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Pakistan Accuses Afghanistan of Supporting Terrorists

02 August 2014 

The Afghan Ministry of Foreign Affairs (MoFA) on Saturday claimed that the Pakistani government has tried to cover up its own illegal activities by launching accusations that Afghanistan lends support to terrorism. 

Ahmad Shekib Mustaghni, spokesman for the MoFA, said that recently Pakistan's Foreign Affairs officials summoned Afghan Embassy diplomats in Islamabad regarding the death of a Pakistani soldier, who they said was killed by militants based in Afghanistan. Pakistani officials have said that the soldier was killed in Bajaur as a result of shooting that originated across the border. 

Mustaghni called the Pakistani claim baseless, and maintained that Islamabad has not been honest in fighting the terrorist groups that operate out of the border region shared by the two countries. 

This week police and local officials of eastern Nangarhar province accused Pakistani intelligence of being involved in a Taliban attack on the Hesarak district of the province. The spokesman for the MoFA confirmed those accusations have been made, and said the issue would be handled through diplomatic channels. 

Afghan analysts have been critical of Pakistan in its efforts fighting against terrorist groups, which many still believe elements within the Pakistani military still support.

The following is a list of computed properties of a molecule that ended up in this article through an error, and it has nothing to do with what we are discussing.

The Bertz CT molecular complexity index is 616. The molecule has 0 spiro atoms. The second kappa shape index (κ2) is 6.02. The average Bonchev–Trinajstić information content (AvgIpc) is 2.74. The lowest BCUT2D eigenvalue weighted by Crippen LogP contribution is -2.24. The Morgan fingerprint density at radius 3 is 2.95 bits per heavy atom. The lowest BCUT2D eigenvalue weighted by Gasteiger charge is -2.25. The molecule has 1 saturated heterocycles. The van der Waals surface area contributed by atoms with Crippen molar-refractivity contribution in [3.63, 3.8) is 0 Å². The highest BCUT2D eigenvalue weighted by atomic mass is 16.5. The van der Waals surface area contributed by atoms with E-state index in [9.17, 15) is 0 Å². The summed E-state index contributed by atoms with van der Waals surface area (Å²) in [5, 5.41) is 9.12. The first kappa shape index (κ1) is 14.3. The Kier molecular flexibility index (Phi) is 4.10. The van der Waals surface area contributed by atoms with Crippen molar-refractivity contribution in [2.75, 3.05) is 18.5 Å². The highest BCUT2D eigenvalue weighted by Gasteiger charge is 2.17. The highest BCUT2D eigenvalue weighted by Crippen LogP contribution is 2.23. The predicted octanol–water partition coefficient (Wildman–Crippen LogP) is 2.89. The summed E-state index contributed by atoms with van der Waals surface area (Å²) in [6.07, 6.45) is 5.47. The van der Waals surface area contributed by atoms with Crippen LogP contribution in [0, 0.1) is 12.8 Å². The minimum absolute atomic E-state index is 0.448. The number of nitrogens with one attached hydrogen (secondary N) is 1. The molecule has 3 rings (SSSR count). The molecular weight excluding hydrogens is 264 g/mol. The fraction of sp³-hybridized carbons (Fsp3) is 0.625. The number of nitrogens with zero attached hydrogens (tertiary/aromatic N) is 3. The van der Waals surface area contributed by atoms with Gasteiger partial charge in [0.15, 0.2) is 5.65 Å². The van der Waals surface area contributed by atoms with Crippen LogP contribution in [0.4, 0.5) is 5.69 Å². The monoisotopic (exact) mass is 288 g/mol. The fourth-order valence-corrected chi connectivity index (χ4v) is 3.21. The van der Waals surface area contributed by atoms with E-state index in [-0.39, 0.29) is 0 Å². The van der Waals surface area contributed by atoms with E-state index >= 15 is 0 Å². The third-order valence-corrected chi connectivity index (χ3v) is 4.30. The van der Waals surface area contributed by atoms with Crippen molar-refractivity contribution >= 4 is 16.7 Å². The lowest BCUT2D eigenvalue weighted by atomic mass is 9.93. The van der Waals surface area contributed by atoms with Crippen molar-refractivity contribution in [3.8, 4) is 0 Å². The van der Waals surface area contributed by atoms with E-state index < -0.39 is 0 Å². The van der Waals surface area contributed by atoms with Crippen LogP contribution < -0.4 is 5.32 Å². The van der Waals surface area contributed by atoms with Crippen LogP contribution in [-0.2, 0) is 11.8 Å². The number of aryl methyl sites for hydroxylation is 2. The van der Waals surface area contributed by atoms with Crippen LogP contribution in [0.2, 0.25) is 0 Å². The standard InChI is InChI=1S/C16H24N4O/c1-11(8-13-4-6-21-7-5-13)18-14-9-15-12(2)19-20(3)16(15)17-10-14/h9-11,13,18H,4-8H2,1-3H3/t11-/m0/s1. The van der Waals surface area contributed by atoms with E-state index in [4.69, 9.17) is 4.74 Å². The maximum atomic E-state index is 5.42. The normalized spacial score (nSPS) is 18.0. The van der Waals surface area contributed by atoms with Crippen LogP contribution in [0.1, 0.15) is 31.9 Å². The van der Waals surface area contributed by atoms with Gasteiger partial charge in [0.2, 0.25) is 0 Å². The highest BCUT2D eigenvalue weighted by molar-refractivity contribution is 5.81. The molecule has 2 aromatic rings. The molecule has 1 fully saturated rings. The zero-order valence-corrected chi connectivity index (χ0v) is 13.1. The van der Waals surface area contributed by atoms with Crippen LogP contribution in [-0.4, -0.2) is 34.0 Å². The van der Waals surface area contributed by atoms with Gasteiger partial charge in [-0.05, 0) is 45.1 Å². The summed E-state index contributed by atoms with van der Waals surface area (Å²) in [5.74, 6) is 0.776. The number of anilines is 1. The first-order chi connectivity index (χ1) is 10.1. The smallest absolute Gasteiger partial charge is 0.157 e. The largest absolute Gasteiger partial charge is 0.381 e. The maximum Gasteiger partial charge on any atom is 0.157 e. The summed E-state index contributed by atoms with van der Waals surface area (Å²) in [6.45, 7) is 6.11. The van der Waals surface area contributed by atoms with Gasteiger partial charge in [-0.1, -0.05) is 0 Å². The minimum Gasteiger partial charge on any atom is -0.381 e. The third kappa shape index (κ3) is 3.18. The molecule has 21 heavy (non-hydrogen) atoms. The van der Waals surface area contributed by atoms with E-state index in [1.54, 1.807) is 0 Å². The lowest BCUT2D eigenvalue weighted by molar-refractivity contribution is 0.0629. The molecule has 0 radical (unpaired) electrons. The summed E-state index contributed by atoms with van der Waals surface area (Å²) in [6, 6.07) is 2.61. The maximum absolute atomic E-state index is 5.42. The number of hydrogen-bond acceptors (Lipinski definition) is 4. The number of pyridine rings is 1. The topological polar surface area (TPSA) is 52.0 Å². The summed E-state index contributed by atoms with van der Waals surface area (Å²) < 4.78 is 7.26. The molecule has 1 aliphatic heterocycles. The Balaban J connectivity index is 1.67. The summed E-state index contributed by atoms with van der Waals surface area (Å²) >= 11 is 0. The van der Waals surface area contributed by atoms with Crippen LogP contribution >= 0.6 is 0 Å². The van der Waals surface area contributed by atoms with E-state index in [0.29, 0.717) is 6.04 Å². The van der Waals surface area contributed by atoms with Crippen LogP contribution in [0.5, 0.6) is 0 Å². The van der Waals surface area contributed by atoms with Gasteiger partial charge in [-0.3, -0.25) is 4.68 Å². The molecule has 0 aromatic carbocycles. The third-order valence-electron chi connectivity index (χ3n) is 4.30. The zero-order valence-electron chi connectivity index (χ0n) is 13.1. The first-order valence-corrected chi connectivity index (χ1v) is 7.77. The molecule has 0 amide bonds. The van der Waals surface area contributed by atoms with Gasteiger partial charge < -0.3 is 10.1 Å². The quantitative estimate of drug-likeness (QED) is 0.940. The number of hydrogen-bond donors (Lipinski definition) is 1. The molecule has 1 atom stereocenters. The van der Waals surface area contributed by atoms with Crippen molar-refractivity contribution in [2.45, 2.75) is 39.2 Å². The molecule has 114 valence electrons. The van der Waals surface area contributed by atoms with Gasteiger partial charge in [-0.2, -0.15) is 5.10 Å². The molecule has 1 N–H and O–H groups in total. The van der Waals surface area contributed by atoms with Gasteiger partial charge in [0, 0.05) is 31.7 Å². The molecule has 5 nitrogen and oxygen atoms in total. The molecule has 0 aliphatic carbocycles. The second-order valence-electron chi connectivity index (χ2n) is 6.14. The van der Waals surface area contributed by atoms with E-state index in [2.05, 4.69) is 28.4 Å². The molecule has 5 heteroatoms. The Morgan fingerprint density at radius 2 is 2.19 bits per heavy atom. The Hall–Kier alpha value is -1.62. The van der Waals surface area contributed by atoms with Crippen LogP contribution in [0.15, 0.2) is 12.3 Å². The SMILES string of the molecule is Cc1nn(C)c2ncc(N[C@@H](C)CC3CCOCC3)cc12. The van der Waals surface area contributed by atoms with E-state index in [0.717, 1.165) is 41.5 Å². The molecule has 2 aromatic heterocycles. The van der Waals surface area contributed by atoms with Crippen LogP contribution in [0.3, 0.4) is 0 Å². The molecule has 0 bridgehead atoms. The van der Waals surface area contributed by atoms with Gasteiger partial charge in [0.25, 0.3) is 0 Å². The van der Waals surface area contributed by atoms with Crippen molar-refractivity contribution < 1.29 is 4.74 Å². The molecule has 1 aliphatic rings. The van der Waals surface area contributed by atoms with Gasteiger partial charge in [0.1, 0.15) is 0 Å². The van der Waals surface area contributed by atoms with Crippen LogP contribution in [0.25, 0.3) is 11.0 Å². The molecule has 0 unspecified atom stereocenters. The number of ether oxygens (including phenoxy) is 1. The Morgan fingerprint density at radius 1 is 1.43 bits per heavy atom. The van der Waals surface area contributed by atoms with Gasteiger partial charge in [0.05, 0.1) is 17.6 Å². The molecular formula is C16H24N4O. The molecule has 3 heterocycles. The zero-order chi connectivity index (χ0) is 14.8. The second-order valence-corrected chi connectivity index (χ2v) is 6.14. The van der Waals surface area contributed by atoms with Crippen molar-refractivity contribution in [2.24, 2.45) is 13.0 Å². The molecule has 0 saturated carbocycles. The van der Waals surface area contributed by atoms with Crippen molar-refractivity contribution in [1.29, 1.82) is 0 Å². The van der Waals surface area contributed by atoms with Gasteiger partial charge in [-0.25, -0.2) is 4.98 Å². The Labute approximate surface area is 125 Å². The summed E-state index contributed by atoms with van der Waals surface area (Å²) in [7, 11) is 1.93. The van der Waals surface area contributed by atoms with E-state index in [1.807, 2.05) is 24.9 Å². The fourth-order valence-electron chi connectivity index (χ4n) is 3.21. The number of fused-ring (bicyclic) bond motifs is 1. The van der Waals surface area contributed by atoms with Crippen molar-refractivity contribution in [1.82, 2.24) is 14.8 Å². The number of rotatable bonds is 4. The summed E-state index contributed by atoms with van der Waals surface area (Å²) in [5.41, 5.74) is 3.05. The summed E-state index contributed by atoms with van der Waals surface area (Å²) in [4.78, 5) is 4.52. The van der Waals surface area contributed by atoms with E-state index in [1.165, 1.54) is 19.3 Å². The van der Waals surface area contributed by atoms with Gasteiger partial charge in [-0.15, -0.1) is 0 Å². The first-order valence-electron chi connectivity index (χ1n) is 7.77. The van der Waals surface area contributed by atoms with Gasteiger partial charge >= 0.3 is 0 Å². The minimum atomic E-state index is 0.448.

"If Afghanistan had documented missile attacks from Pakistan and had presented it to the Security Council of the United Nations, Pakistan would have never dared to tie such blames to Afghanistan," political analyst Mir Ahmad Joyenda told TOLOnews. 

Pakistan has repeatedly been accused of supporting terrorism in its tribal areas, but now, in a break from the norm, allegations of such activities have been lobbied against Afghanistan from Islamabad. With diplomatic ties strained between the two countries, and frequent cross-border attacks continuing, long sought cooperation between Afghanistan and Pakistan in fighting the regional menace of militancy could not look more out of reach.